What it takes to compete (and win!) on analytics

Things have come a long way since the days of analyzing Web server logs (raise your hand if you were at THAT party.) Web analytics tools like Google Analytics, SiteCatalyst, and WebtrendsAnalytics have brought basic site tracking and reporting to the masses, often with little more than dropping some javascript on the page.  Closer to home, Business Intelligence (BI) and data warehousing tools such as MicroStrategy and Microsoft’s suite of tools provide a structured view into in-house data.  Google Site Optimizer, SiteSpect, and tools like Omniture Recommendations go so far as to provide intelligent testing, targeting, and recommendation abilities to companies that even a few years ago would have met serious challenges developing these competencies in-house.

But these tools are not how you compete on analytics. Continue reading “What it takes to compete (and win!) on analytics”

Why “The One Number You Need To Grow” is one number you should probably avoid

In 2003, Frederick Reichheld published a Harvard Business Review article entitled The One Number You Need to Grow.  Reichheld’s article described a method for computing a simple, easy-to-understand customer satisfaction metric called the Net Promoter Score — and ushered in a flavor-of-the-month management practice that has left a bad taste in the mouth of academics and serious marketing researchers Continue reading “Why “The One Number You Need To Grow” is one number you should probably avoid”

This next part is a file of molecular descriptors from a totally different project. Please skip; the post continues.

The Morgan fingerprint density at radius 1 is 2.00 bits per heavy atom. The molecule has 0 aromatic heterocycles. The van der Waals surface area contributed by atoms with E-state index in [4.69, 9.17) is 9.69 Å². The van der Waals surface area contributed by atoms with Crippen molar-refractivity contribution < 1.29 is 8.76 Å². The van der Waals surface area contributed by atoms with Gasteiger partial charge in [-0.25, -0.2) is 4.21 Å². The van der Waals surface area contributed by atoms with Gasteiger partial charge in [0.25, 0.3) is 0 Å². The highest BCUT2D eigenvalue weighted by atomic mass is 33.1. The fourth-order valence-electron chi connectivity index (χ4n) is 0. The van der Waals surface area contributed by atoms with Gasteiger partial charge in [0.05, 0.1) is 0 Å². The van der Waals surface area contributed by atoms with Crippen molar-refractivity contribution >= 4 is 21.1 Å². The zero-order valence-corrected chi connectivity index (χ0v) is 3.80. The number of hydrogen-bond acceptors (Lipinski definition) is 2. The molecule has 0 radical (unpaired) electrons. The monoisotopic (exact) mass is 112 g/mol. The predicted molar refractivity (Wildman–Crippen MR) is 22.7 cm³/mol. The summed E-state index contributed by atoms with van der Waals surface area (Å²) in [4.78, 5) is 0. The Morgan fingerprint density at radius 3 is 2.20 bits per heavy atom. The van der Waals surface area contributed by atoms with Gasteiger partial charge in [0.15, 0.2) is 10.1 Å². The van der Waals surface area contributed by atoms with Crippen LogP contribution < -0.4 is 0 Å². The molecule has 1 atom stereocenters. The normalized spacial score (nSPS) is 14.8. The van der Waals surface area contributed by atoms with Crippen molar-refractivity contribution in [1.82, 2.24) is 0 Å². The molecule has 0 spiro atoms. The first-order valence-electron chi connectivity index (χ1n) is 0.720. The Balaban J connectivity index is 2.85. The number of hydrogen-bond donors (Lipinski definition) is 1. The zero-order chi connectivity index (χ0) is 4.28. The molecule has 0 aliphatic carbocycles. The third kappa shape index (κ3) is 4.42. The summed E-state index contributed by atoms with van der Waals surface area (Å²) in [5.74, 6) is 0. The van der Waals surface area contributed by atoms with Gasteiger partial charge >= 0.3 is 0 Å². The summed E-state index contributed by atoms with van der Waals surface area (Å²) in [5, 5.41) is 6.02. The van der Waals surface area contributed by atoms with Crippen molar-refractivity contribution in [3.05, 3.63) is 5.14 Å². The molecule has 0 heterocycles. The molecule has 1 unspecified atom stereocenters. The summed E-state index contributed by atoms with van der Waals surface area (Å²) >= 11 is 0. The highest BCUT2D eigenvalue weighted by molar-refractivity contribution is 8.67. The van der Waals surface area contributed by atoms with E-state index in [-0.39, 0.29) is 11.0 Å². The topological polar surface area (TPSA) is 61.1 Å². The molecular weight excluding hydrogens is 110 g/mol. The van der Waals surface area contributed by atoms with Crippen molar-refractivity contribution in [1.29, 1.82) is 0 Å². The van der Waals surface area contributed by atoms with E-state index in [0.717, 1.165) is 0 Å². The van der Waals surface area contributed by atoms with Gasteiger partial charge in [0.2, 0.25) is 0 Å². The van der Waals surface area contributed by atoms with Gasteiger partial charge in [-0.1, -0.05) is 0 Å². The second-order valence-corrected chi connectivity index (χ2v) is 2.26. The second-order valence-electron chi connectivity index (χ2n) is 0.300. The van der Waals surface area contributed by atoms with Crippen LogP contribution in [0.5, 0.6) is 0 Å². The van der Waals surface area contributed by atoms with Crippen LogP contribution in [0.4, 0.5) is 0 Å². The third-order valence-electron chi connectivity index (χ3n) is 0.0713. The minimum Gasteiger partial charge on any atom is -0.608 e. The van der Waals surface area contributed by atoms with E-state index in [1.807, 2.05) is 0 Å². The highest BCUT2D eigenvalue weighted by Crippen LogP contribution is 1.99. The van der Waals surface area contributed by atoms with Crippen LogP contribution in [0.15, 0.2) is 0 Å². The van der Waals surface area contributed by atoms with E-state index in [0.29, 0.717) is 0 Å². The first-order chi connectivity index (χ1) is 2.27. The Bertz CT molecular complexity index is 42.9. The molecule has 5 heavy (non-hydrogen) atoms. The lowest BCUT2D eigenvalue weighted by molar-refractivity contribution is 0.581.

Is the online dating industry propping up Google’s ad revenue numbers?

A few days ago, Frédéric Peters (Cupidon at Cupidon.be) posted an interesting question to the LinkedIn’s Internet Dating Executive Alliance group: Given the oft-cited success of the online dating industry, what percentage of Google’s ad revenue is driven by the online dating industry?

Based on Frédéric’s question, I felt compelled to run a quick back-of-the-envelope estimate of the share of Google’s ad revenue contributed by the U.S. online dating industry based on Continue reading “Is the online dating industry propping up Google’s ad revenue numbers?”

There is no room at the top for the hired help

Avinash Kaushik recently addressed a question perenially on our minds — how to make more money as a web analyst — by offering some very specific advice on how to choose a career path in web analytics based on your strengths and aspirations.  It’s a long post but definitely worth a read if you’re in the field.

But the subject of career path has been on my mind for awhile. Over time I’ve observed that most companies (or possibly business units if we’re talking about very large organizations) offer a rock-star career path for only one specific skillset. That is, before you can answer the question “How can I get ahead?” you’ve got to answer the question Continue reading “There is no room at the top for the hired help”

Omniture SiteCatalyst Variables 101

Data analysis begins with understanding the available data. To social scientists, this usually involves understanding your data type — nominal, ordinal, scalar, ratio. Web analysts, however, must always be concerned with the level of measurement as well — page level, session level, user level. If Omniture SiteCatalyst is your data source, understanding SiteCatalyst’s levels of measurement is key to being a good analyst. Those esoteric SiteCatalyst variables: sProps, Success Variables, and eVars, are easy to remember once you’ve seen their levels of measurement and Continue reading “Omniture SiteCatalyst Variables 101”